Russell Sage Foundation Author/Grantee Edward Wolff Cited in NY Times Article About Record-setting Bull Market and Uneven Wealth Distribution
The party has been going for more than a decade. But a lot of Americans haven’t been celebrating.
Stocks crossed a major threshold on Wednesday, when the 10-year-old bull market arguably became the longest on record.
It ranks among the great booms in American market history. The Standard & Poor’s 500-stock index has soared more than 320 percent since emerging from the rubble of the financial crisis in March 2009, creating more than $18 trillion in wealth.
As the stock market surged, prices for homes — the most important source and store of wealth for the American middle class — recovered much more slowly from the Great Recession and housing bust. Incomes, too, have only recently surpassed pre-crisis levels, despite steady economic growth in recent years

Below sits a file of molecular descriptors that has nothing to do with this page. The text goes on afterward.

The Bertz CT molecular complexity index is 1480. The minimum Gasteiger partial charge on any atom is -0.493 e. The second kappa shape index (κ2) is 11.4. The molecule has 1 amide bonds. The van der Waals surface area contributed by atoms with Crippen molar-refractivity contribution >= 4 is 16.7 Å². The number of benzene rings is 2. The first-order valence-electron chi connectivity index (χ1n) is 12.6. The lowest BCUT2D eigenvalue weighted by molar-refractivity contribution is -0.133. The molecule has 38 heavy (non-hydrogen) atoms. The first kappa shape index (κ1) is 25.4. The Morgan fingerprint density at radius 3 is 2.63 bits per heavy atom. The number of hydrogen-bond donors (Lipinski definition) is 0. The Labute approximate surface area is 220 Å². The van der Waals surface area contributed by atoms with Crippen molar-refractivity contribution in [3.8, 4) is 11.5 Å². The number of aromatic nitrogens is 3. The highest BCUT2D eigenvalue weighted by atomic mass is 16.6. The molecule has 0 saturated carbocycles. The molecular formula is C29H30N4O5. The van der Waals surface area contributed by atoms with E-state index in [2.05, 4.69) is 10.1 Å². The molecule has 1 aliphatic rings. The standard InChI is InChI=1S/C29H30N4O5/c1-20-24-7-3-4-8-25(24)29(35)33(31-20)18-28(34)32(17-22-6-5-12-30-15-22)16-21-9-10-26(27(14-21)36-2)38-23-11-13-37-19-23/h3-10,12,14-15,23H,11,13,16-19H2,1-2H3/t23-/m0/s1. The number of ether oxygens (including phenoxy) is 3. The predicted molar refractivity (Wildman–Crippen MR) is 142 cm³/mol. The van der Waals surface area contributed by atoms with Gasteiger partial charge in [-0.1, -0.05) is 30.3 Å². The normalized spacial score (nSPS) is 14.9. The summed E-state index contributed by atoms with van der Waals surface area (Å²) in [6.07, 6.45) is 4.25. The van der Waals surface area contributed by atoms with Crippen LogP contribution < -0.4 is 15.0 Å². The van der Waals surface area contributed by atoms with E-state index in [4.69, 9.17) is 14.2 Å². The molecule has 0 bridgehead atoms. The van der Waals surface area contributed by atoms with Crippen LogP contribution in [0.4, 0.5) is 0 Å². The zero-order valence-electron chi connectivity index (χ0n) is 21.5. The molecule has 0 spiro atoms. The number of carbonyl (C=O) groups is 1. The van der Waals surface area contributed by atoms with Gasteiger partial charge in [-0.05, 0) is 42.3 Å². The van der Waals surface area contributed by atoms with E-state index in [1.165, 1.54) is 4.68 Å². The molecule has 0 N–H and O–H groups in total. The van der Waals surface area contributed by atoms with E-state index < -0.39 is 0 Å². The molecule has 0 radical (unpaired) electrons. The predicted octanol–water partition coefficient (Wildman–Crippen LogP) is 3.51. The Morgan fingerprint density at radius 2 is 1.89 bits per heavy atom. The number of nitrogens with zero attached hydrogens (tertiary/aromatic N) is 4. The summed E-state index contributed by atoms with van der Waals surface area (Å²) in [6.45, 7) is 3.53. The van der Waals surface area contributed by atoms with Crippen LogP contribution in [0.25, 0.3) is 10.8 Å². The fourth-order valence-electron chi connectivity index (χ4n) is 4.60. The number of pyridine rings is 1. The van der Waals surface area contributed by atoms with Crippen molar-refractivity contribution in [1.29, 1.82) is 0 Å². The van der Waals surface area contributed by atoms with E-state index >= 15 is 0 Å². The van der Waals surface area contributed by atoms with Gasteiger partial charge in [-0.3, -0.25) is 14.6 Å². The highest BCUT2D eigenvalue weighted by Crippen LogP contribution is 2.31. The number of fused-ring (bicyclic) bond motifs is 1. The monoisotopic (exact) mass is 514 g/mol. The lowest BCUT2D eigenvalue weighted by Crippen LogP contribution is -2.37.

“This is the decade in which wealth inequality has increased the most in U.S. history,” said Moritz Schularick, a professor of economics at the Bonn Graduate School of Economics in Germany who has written about the distribution of wealth in the United States. “The driver has been the very unequal gains in the very sharp performance of the stock market relative to the sharp drop of the housing market.”
There is some debate over whether this bull market technically deserves the award for the longest on record. Bull markets are defined as a stretch when the stock market rises without suffering a 20 percent drop.
At issue is a market run from October 1990 to March 2000, a 3,452-day period that was preceded by a slump of 19.92 percent. Wednesday, despite the S. & P. 500’s ticking down 0.04 percent, was the current upswing’s 3,453rd day.
Statistical sticklers, though, don’t round up, in which case that earlier boom started in December 1987 — a 4,494-day stretch that would retain the crown.